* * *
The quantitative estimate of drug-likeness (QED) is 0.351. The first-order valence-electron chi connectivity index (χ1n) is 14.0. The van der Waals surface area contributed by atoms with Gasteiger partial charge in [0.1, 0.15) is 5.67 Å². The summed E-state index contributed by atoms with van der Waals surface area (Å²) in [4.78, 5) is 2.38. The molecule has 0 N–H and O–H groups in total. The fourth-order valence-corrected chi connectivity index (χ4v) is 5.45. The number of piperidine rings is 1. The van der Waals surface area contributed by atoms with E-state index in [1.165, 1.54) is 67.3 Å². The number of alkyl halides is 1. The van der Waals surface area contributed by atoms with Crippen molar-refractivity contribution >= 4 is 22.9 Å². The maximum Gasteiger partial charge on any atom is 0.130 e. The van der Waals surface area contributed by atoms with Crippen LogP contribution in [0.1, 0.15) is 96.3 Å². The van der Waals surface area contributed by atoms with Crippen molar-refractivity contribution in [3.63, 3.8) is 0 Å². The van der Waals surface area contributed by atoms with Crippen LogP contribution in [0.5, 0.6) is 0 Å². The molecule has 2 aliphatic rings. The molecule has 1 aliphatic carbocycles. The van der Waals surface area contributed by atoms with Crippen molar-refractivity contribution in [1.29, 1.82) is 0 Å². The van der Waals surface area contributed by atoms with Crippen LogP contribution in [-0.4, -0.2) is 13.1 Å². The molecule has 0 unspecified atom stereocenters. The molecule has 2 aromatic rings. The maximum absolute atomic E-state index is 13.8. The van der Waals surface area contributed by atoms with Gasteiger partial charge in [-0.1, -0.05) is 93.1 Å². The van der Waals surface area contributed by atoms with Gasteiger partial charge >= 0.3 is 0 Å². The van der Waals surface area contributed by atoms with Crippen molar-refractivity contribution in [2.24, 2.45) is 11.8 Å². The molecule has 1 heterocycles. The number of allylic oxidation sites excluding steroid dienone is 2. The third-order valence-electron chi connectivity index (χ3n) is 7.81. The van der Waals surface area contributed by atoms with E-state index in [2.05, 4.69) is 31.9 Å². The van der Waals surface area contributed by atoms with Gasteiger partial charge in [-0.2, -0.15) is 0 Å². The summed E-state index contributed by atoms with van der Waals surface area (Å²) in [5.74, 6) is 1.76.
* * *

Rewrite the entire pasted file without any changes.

The quantitative estimate of drug-likeness (QED) is 0.351. The first-order valence-electron chi connectivity index (χ1n) is 14.0. The van der Waals surface area contributed by atoms with Gasteiger partial charge in [0.1, 0.15) is 5.67 Å². The summed E-state index contributed by atoms with van der Waals surface area (Å²) in [4.78, 5) is 2.38. The molecule has 0 N–H and O–H groups in total. The fourth-order valence-corrected chi connectivity index (χ4v) is 5.45. The number of piperidine rings is 1. The van der Waals surface area contributed by atoms with E-state index in [1.165, 1.54) is 67.3 Å². The number of alkyl halides is 1. The van der Waals surface area contributed by atoms with Crippen molar-refractivity contribution >= 4 is 22.9 Å². The maximum Gasteiger partial charge on any atom is 0.130 e. The van der Waals surface area contributed by atoms with Crippen LogP contribution in [0.1, 0.15) is 96.3 Å². The van der Waals surface area contributed by atoms with Crippen molar-refractivity contribution in [3.63, 3.8) is 0 Å². The van der Waals surface area contributed by atoms with Crippen LogP contribution in [0.5, 0.6) is 0 Å². The molecule has 2 aliphatic rings. The molecule has 1 aliphatic carbocycles. The van der Waals surface area contributed by atoms with Crippen molar-refractivity contribution in [1.29, 1.82) is 0 Å². The van der Waals surface area contributed by atoms with Crippen LogP contribution in [-0.4, -0.2) is 13.1 Å². The molecule has 0 unspecified atom stereocenters. The molecule has 2 aromatic rings. The maximum absolute atomic E-state index is 13.8. The van der Waals surface area contributed by atoms with Gasteiger partial charge in [-0.1, -0.05) is 93.1 Å². The van der Waals surface area contributed by atoms with Gasteiger partial charge >= 0.3 is 0 Å². The van der Waals surface area contributed by atoms with Crippen molar-refractivity contribution in [2.24, 2.45) is 11.8 Å². The molecule has 1 heterocycles. The number of allylic oxidation sites excluding steroid dienone is 2. The third-order valence-electron chi connectivity index (χ3n) is 7.81. The van der Waals surface area contributed by atoms with E-state index in [2.05, 4.69) is 31.9 Å². The van der Waals surface area contributed by atoms with Gasteiger partial charge in [-0.2, -0.15) is 0 Å². The summed E-state index contributed by atoms with van der Waals surface area (Å²) in [5.74, 6) is 1.76.